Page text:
Mask Requirements

(Updated November 23 , 2020)

Masks Required Statewide

According to current Oregon Health Authority guidance, masks are required all times unless you are:

  • At your own residence
  • In your own personal vehicle
  • Under five (5) years of age
  • Eating or drinking
  • Engaged in an activity that makes wearing a mask, face covering or face shield not feasible, such as when taking a shower
  • Sleeping
  • In a private, individual workspace
  • Removing the mask briefly because your identity needs to be confirmed by visual comparison, such as at a bank or if interacting with law enforcement

Learn more on Oregon Health Authority’s Mask Requirements web page and Governor Brown's Building a Safe & Strong Oregon website.


Types of Face Coverings

Oregon Health Authority does not recommend wearing a plastic face shield alone. While face shields can be very good at blocking droplets, they are not as good at stopping aerosols that can go around the shield. OHA recommends face shields only be used on a limited basis, for example when talking to someone who is deaf or hard of hearing and needs to read lips to communicate.

Instructions on how to properly wear a mask from the Oregon Health Authority Opens in new window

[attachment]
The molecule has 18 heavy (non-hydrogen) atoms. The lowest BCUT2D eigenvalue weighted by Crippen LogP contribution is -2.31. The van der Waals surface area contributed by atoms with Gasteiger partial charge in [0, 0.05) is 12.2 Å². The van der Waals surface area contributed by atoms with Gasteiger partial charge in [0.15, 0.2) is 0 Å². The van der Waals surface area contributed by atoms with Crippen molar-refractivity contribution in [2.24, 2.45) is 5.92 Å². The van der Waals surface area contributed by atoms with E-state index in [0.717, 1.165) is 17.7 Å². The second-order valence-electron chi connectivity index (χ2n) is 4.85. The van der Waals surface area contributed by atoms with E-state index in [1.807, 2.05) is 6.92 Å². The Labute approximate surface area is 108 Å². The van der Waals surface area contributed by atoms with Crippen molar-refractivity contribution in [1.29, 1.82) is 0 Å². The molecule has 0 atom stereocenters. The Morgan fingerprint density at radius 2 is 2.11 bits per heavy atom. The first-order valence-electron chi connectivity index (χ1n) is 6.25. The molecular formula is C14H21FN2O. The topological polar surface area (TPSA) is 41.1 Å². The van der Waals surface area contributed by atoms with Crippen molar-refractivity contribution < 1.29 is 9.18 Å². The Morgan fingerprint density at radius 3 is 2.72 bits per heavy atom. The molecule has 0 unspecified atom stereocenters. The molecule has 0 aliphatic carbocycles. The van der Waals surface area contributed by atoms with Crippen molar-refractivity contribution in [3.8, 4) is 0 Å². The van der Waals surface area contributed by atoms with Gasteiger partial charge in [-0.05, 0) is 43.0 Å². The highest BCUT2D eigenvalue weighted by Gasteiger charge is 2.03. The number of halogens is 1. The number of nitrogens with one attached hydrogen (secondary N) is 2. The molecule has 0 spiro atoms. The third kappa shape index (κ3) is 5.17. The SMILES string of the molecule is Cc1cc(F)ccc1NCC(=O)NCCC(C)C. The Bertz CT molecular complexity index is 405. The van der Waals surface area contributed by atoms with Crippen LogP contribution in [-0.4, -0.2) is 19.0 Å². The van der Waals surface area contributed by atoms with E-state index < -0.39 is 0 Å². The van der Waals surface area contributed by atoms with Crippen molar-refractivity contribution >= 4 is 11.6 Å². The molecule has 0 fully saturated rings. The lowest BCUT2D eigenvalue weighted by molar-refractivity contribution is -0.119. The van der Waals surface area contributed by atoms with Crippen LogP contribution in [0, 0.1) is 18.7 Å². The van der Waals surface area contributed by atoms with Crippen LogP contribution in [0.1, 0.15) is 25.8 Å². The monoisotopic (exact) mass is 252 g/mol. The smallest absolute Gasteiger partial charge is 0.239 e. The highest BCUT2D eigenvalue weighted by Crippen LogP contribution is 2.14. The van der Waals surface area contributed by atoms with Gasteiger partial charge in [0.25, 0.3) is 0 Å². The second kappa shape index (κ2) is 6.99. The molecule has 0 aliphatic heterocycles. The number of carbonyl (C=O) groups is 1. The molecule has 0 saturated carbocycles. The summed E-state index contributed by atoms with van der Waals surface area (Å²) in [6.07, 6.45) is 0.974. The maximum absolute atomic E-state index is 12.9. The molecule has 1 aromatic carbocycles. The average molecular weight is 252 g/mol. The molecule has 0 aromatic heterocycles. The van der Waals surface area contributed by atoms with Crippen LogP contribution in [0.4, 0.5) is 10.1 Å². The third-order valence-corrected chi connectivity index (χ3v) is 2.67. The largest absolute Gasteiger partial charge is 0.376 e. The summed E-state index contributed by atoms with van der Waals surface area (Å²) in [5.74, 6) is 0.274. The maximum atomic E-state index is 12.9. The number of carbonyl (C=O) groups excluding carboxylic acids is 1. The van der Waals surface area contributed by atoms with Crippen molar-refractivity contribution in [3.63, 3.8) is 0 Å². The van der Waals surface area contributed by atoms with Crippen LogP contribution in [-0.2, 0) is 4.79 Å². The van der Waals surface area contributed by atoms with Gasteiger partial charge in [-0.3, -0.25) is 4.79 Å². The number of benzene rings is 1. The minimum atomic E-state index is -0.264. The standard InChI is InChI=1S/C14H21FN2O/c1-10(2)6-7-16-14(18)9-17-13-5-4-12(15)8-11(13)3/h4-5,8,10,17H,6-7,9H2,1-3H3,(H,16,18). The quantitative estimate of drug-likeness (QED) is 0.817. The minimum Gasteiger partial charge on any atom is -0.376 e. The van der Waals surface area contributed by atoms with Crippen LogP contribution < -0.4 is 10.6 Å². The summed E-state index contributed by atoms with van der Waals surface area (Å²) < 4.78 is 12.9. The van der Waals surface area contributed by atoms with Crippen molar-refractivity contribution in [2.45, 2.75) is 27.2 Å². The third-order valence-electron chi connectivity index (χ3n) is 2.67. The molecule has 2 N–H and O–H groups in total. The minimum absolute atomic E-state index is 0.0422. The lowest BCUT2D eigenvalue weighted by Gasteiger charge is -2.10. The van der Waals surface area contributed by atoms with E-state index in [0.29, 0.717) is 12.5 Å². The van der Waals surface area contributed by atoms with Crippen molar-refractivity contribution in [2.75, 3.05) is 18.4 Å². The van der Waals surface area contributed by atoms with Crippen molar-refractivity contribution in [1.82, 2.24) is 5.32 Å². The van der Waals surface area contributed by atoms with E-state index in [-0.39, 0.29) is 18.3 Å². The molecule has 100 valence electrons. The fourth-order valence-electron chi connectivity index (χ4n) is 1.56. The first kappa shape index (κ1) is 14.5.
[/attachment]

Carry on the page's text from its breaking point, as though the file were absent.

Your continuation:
Why wear a mask?

Converging studies show that wearing a mask can help protect both us and the people around us from spreading and catching COVID-19. It’s an empowering way for each of us to protect our communities, our families, and ourselves. 


Masks and Disabilities

Everyone must wear a mask in indoor public spaces like grocery stories, pharmacies, and retail stores. If someone with a disability is unable to wear a mask or alternate face covering (like a face shield), they can request a reasonable accommodation from the business. These accommodations might look like grocery store pick-up or pharmacy delivery. Learn more about the ADA and face mask policies.


Masks and Children

Kids age 5 and older are required to wear a mask, and kids over 2 can wear a mask, as long as they’re able to remove it themselves.


Here are a few ideas to help your child feel comfortable if they feel unsure about wearing a mask or other face covering:

  • Let your child choose and decorate their mask.
  • Try different styles to see which is the most comfortable.
  • Put a mask on a favorite stuffed toy or draw one on a favorite book character.
  • Introduce the mask when everyone is relaxed but not too sleepy.
  • Practice wearing the mask at home to help your child get used to it.
  • Play some “let’s pretend” games with characters who wear masks.
  • Point out other people wearing masks while you’re out.

Additional Resources